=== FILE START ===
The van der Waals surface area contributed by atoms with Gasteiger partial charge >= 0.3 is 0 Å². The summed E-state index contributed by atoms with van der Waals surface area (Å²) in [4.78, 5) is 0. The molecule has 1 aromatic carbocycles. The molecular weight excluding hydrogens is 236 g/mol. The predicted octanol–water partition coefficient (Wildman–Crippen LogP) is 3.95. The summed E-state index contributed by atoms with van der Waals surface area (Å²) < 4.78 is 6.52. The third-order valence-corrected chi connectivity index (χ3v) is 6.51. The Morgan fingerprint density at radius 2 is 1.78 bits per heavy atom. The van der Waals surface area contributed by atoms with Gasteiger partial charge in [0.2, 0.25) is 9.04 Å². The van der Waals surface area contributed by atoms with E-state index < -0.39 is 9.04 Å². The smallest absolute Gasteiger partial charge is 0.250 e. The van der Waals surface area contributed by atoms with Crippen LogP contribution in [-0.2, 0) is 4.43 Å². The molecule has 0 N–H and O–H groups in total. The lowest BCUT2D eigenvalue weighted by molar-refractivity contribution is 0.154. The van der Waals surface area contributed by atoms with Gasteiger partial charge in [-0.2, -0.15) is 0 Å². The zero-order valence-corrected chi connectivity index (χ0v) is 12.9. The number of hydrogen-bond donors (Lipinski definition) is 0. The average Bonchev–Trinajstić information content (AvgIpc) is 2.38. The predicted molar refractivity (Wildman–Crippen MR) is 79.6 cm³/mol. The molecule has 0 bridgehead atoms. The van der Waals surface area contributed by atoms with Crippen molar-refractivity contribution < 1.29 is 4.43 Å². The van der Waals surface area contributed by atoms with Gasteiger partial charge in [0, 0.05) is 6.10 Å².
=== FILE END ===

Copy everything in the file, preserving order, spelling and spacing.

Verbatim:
The van der Waals surface area contributed by atoms with Gasteiger partial charge >= 0.3 is 0 Å². The summed E-state index contributed by atoms with van der Waals surface area (Å²) in [4.78, 5) is 0. The molecule has 1 aromatic carbocycles. The molecular weight excluding hydrogens is 236 g/mol. The predicted octanol–water partition coefficient (Wildman–Crippen LogP) is 3.95. The summed E-state index contributed by atoms with van der Waals surface area (Å²) < 4.78 is 6.52. The third-order valence-corrected chi connectivity index (χ3v) is 6.51. The Morgan fingerprint density at radius 2 is 1.78 bits per heavy atom. The van der Waals surface area contributed by atoms with Gasteiger partial charge in [0.2, 0.25) is 9.04 Å². The van der Waals surface area contributed by atoms with E-state index < -0.39 is 9.04 Å². The smallest absolute Gasteiger partial charge is 0.250 e. The van der Waals surface area contributed by atoms with Crippen LogP contribution in [-0.2, 0) is 4.43 Å². The molecule has 0 N–H and O–H groups in total. The lowest BCUT2D eigenvalue weighted by molar-refractivity contribution is 0.154. The van der Waals surface area contributed by atoms with Gasteiger partial charge in [-0.2, -0.15) is 0 Å². The zero-order valence-corrected chi connectivity index (χ0v) is 12.9. The number of hydrogen-bond donors (Lipinski definition) is 0. The average Bonchev–Trinajstić information content (AvgIpc) is 2.38. The predicted molar refractivity (Wildman–Crippen MR) is 79.6 cm³/mol. The molecule has 0 bridgehead atoms. The van der Waals surface area contributed by atoms with Crippen molar-refractivity contribution < 1.29 is 4.43 Å². The van der Waals surface area contributed by atoms with Gasteiger partial charge in [0, 0.05) is 6.10 Å².